The implementation of a special taxing district surrounding Little York Lake in the towns of Preble and Homer could be on the ballot for a permissive referendum in the near future, according to elected officials serving in Cortland County’s Agriculture, Planning, and Environmental Committee.
The proposed resolution jumped through its last hurdle in the committee process, being approved for recommendation by the Finance and Administration Committee on Tuesday by a 4-3 vote.
Approval for the district and the potential permissive referendum would require residents who are registered to vote in the area of the proposed district to cast their ballot in favor or against the taxing district. It will be subject to further discussion during the county legislature’s meeting on Nov. 18.
The district would collect taxes from approximately 114 residents starting in 2023. According to Little York Lake Preservation Society treasurer Donald Fisher, the district has the support of at least 80 of the 114 residents in the area who could be taxed. The organization has also submitted 25 notarized petitions to the legislature, expressing support for the taxing district.
A campaign to implement the district was started by the Little York Lake Preservation Society and has continued all throughout the year, with aims to gather funds to combat invasive species and the accumulation of sediment in the lake. It was then tabled at the county legislature’s meeting in October after groups of residents spoke both in favor and against the district.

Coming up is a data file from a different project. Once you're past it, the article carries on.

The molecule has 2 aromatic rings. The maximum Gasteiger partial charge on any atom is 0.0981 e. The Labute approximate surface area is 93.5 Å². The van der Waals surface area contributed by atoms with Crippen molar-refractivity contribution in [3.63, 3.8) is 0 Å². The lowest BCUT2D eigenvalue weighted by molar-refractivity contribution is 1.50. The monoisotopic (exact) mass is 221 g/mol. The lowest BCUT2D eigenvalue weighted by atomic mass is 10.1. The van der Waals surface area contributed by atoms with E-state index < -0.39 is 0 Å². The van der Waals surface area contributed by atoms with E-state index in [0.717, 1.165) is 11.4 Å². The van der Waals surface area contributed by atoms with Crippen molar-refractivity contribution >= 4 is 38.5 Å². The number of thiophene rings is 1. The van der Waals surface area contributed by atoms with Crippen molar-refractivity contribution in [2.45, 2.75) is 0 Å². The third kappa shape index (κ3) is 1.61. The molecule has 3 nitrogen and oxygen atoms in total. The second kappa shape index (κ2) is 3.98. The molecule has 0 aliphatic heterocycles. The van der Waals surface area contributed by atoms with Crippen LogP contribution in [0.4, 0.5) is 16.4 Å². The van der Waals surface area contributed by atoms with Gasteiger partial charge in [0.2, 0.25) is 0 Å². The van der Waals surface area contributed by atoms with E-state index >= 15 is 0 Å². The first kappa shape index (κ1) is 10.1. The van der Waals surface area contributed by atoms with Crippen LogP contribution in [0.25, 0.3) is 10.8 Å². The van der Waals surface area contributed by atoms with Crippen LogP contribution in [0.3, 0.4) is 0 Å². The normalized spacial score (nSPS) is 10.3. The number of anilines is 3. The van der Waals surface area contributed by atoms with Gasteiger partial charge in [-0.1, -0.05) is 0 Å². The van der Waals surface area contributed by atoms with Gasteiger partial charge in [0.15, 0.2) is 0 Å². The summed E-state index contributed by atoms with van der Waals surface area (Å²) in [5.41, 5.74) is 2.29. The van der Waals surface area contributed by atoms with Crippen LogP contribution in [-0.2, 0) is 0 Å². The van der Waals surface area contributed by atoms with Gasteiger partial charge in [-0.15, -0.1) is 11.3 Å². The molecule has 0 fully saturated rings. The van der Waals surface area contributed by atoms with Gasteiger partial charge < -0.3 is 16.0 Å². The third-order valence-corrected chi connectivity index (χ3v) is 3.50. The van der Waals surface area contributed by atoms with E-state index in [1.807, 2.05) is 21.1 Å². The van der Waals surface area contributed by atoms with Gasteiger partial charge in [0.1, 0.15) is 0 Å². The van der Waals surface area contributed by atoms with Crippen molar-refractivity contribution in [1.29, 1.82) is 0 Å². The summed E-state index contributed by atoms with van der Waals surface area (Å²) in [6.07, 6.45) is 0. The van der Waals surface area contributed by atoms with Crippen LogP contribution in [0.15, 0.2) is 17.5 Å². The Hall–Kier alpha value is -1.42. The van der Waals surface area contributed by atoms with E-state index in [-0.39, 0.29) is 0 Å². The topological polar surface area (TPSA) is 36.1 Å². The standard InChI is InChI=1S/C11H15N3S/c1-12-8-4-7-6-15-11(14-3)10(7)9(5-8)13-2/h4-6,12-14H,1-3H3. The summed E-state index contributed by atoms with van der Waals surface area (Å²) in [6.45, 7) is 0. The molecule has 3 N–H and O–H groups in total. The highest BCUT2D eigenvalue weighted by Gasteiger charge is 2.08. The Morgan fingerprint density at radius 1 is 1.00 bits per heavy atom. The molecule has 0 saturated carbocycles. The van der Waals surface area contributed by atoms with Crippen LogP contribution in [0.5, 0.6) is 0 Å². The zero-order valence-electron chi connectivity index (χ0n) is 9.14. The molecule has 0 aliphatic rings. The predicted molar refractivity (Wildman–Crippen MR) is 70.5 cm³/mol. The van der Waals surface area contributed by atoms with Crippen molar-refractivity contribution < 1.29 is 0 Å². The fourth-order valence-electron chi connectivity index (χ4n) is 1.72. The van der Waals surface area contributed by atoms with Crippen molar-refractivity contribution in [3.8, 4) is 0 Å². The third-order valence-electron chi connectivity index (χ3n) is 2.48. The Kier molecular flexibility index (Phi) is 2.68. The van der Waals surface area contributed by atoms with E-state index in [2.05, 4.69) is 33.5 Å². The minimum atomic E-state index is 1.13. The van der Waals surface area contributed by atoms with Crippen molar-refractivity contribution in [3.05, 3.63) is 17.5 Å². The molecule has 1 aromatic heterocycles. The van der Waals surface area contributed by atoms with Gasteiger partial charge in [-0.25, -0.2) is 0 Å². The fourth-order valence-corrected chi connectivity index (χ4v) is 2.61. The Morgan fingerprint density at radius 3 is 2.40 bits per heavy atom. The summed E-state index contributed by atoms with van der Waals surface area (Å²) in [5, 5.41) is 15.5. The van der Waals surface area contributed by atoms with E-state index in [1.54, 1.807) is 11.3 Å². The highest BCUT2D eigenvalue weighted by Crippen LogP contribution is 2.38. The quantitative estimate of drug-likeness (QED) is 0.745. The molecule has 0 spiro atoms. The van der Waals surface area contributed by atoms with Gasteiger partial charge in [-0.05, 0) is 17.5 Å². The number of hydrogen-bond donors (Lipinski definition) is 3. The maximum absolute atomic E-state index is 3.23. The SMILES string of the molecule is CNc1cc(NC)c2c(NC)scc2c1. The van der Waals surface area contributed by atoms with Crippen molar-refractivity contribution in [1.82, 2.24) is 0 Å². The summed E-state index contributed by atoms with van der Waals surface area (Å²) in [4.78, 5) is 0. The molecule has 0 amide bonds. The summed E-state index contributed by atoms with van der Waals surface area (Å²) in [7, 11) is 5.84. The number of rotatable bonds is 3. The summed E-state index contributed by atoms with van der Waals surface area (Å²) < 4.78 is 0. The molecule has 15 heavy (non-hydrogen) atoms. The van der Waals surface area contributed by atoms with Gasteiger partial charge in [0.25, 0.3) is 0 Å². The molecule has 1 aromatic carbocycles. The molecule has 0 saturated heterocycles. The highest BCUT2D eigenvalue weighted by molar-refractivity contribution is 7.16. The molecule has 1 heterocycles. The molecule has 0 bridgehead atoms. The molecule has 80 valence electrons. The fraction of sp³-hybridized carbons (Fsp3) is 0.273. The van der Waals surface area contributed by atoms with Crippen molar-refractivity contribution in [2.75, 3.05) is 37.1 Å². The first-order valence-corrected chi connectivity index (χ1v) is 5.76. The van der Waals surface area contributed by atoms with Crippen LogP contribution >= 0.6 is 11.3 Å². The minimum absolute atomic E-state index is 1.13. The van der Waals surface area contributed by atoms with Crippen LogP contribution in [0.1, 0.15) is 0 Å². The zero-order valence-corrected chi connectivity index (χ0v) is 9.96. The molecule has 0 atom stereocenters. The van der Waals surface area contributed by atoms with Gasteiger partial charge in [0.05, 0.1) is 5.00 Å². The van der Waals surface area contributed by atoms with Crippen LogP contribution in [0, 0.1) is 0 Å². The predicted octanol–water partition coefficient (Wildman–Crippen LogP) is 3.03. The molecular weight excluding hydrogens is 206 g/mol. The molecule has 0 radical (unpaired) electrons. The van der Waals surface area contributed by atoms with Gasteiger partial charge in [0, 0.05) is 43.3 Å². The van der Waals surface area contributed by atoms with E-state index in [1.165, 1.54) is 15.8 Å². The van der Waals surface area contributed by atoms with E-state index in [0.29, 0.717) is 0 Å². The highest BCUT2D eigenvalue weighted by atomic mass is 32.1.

Concerns regarding residents being unaware of the proposals arose at last week’s county agriculture, planning, and environmental committee meeting.
“My biggest concern (was) there were comments that there were numerous landowners that knew nothing of this until they saw it in the news,” said Legislator Joseph Nauseef (R-LD 12). “My concern is all of these people in the proposed district are notified and have all the information they need at this time to move forward.”
Fisher noted the preservation society hosted events and sent mailers to residents, hoping to reach and inform them of the proposal.
“We went as much as we could door to door. We did our best to reach everyone and made our contact information available,” Fisher said. “I don’t think anyone living around the lake feels like they can’t find us.”
Legislator Ann Homer (D-LD 7) referred to the proposed permissive referendum as an example of “taxation without representation.”
“When it goes to referendum, only the registered voters in that district get to vote. Property owners that aren’t registered there, will not get to vote without the referendum,” she said.
Legislature Minority Leader Beau Harbin (D-LD 2) said the referendum was a fair proposal.
“Organizations and residents brought this forward to preserve their use of the lake, and their property values. To the residents of the county this makes a lot of sense. (It) is the most equitable way to (improve the lake), as they have eminently described,” Harbin said.
In order to take the proposed district to a permissive referendum, residents would have been required to file a petition to the county with six signatures in support, according to Harbin. He added that the agriculture, planning, and environmental committee decided to skip that process and propose the permissive referendum directly to the legislature for them to approve the special election at the Nov. 18 meeting.
“Put it out to the voters, let them decide,” Harbin said. “If you do not live out on the lake, you do not get to vote. I am sorry but that is how elections work. It is part of the process of trying to be as equitable as possible.”